A further unique feature of both the Gross Human Rights Violations Committee and the Amnesty Committee is that all their hearings are public. This means that perpetrators have to face the individiuals they tortured or the families of those they killed.
A third committee--on Reparations and Rehabilitation--has received less publicity. South Africa's battered economy cannot afford large cash payouts to victims. Other methods of reparation must be fashioned. Thus far, victims' requests have been remarkably modest. Most of all, the bereaved want the return and proper burial of their relatives' remains, or a memorial in their village, or a small scholarship for orphaned children. All agree that the most important thing is to know the truth.
Only time will determine the effectiveness of the TRC process. Its stated aims are to produce a record of the violations of the past and make recommendations to prevent them from ever happening again; to acknowledge the suffering of the victims and assist in their rehabilitation; to offer amnesty to past perpetrators; and to facilitate healing and reconciliation for the nation.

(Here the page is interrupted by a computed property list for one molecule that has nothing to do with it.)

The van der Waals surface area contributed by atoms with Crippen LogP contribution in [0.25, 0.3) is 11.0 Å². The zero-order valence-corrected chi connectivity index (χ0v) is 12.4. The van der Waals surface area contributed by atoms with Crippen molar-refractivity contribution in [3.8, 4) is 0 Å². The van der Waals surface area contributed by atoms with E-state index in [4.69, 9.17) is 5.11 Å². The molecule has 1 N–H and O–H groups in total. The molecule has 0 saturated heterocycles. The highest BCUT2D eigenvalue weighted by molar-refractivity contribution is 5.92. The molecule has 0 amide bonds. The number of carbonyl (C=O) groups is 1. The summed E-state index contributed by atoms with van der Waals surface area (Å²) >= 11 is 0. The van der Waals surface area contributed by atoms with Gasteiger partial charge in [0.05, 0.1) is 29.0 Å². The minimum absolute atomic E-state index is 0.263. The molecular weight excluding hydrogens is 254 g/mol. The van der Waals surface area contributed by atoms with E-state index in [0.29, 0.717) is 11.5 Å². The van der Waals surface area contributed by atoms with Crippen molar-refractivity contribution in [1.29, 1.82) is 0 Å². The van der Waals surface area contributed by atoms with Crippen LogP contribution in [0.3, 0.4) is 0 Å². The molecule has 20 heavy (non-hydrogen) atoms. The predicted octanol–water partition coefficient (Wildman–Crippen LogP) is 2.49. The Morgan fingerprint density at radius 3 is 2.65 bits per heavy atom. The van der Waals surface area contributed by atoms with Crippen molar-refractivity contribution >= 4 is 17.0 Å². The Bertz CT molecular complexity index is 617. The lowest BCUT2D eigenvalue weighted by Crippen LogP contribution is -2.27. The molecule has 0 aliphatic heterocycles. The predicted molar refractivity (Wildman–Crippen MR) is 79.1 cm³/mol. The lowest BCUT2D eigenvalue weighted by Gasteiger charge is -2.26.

Certainly, South Africans are coming nearer to a common view of the recent past. When the emotional victims' hearings began, angry denial was the order of the day. But the cumulative effect of hundreds of accounts of horror and human pain has changed this mood. The sheer volume of similar experiences from every corner of the country, rather than accuracy of detail, has proved the veracity of the stories. What has emerged is a horrific picture of deliberate state terrorism.
Victims do seem to have been helped by telling their stories. Many have said that they now feel able to move forward with their lives. Most important has been the "reverencing" of their suffering. "Today," said an old Black man, "the nation cried my tears with me."
The issue of amnesty has been more controversial. Some victims' families challenged (unsuccessfully) these provisions in South Africa's highest court. The new constitution guarantees due process and justice for all. Amnesty, they say, denies them that justice. Nevertheless, distasteful as it may be to envisage these brutal state assassins at liberty, most victims seem determined not to become obsessed by their previous tormentors. People are coming to see that even with amnesty, their tormentors are judged--that there is a difference between impunity, implying escape from accountability, and amnesty, which carries profound inward and social consequences.